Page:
Using this variant, initiative is rolled at the start of each round. This adds a chaotic element, as a character might roll very well in one round and very poorly in the next, while another may act twice in the interim because they rolled low in the first round and high in the second round. A badly wounded fighter who is last in the initiative order might not have the assurance that the cleric will go before the monster he’s about to charge when initiative is rolled next round, alleviating a specific concern about abuse mentioned in the Dungeon Master’s Guide (we hear you, Mearls).
It is worth noting that this is how initiative was originally handled in AD&D First Edition. Back then, initiative was a d6, but it was rolled every round (once for the monsters, once for the players) to keep things interesting. It was only in Third Edition that initiative switched to being rolled once for the entire combat—and also became its own commodity to be managed by each player with feats and magic items.
Variant 3: Action Points
This is loosely based on the Speed Factor variant was toyed with in the Dungeon Master’s Guide, but which wasn’t executed all that well.
Why wasn’t it executed all that well? Well, normally a player can determine how to proceed on their turn based on everything that has happened during the round up until that point. This is sensible; you see what’s going on around you and react appropriately.
The downside of the Speed Factor initiative variant is that it required that players decide their course of action at the start of the round, locking them into something that might prove unwise, such as charging into the epicentre of your wizard’s fireball. If they decide against that course of action on their turn, they can’t choose another and lose their action. This invariably leads to the players all wanting to spend a lot of time at the start of each round working out a strategy, slowing combat to a crawl and risking indecisive deadlock as the DM urges the players to commit.
Nonetheless, the adjustment of the initiative score according to the action taken is a promising concept, as long as it is employed with a system that makes it meaningful.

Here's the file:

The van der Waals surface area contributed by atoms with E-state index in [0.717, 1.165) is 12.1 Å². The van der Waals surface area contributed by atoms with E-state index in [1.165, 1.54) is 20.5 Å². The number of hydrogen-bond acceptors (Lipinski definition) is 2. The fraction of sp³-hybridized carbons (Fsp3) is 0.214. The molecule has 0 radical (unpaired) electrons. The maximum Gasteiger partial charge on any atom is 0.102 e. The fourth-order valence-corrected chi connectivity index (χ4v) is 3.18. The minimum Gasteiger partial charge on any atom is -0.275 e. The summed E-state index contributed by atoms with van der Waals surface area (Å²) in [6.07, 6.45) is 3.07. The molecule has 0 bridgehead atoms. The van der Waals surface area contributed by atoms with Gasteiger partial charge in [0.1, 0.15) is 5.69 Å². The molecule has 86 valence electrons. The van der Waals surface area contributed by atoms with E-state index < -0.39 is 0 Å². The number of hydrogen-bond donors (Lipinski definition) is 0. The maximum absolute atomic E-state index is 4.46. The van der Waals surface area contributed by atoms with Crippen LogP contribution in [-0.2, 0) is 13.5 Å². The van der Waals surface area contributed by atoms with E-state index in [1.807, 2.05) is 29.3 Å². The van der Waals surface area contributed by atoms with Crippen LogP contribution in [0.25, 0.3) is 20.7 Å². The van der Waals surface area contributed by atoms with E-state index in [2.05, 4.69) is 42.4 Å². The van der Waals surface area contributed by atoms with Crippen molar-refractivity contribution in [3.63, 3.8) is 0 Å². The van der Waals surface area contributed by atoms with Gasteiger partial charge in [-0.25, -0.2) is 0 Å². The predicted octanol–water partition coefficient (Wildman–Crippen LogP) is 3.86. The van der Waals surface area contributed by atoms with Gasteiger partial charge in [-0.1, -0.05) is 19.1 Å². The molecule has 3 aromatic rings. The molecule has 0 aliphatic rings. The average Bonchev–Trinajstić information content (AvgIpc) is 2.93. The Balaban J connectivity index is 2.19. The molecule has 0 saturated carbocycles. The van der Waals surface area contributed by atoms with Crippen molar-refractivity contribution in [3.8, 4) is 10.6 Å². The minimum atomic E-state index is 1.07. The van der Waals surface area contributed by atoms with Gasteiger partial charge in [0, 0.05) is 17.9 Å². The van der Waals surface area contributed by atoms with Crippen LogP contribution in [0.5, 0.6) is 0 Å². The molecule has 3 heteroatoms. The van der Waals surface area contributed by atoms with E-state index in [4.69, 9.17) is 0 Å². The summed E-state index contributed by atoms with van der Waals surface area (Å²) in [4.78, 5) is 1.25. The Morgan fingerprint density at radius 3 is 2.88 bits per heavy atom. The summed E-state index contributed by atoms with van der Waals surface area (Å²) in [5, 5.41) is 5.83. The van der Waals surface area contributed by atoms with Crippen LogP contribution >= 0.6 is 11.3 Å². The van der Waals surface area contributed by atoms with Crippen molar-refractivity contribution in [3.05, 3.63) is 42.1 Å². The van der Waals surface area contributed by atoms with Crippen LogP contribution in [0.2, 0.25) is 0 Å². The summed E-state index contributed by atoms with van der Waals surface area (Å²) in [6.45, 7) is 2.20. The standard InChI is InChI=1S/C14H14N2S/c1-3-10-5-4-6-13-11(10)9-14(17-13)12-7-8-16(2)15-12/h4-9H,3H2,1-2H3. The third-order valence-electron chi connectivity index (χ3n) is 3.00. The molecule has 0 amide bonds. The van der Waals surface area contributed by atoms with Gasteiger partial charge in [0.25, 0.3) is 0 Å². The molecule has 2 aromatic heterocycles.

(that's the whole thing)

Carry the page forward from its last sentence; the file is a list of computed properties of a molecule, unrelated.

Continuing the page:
Using the action point variant, each participant should roll 2d6 for initiative at the start of each round, adding their initiative bonus as normal. The result of the initiative check becomes the pool of action points available for that character for that round. A character can use these action points by subtracting the cost of certain actions (see below) from their pool. As the DM announces the initiative count (descending from 20 to 1), each character can declare that they will take an action, provided they have at least as many action points as the current initiative count and that they can pay the cost of the action they mean to take. If multiple combatants wish to act on the same initiative count, the combatant with the most remaining action points acts first, with ties going to the combatant with the highest Dexterity score. A creature can only act once on any given initiative count. Unused action points are carried over to the next round.
With this variant, movement, spellcasting, and saving throws are handled by the round, rather than by the turn. In a single round, a character can move once and take the Dash action once. If a character casts a spell, the only other spell they can cast in the same round is a single cantrip. Likewise, a character affected by an ongoing effect such as being frightened by a dragon’s Frightening Presence or paralyzed by a wizard’s spell can make their saving throw at the end of initiative count 10, 5, and 1. The action point cost of attacks is the same regardless of whether you are making an opportunity attack or attacking four times with the fighter’s Extra Attack feature; the only variable is the weapon.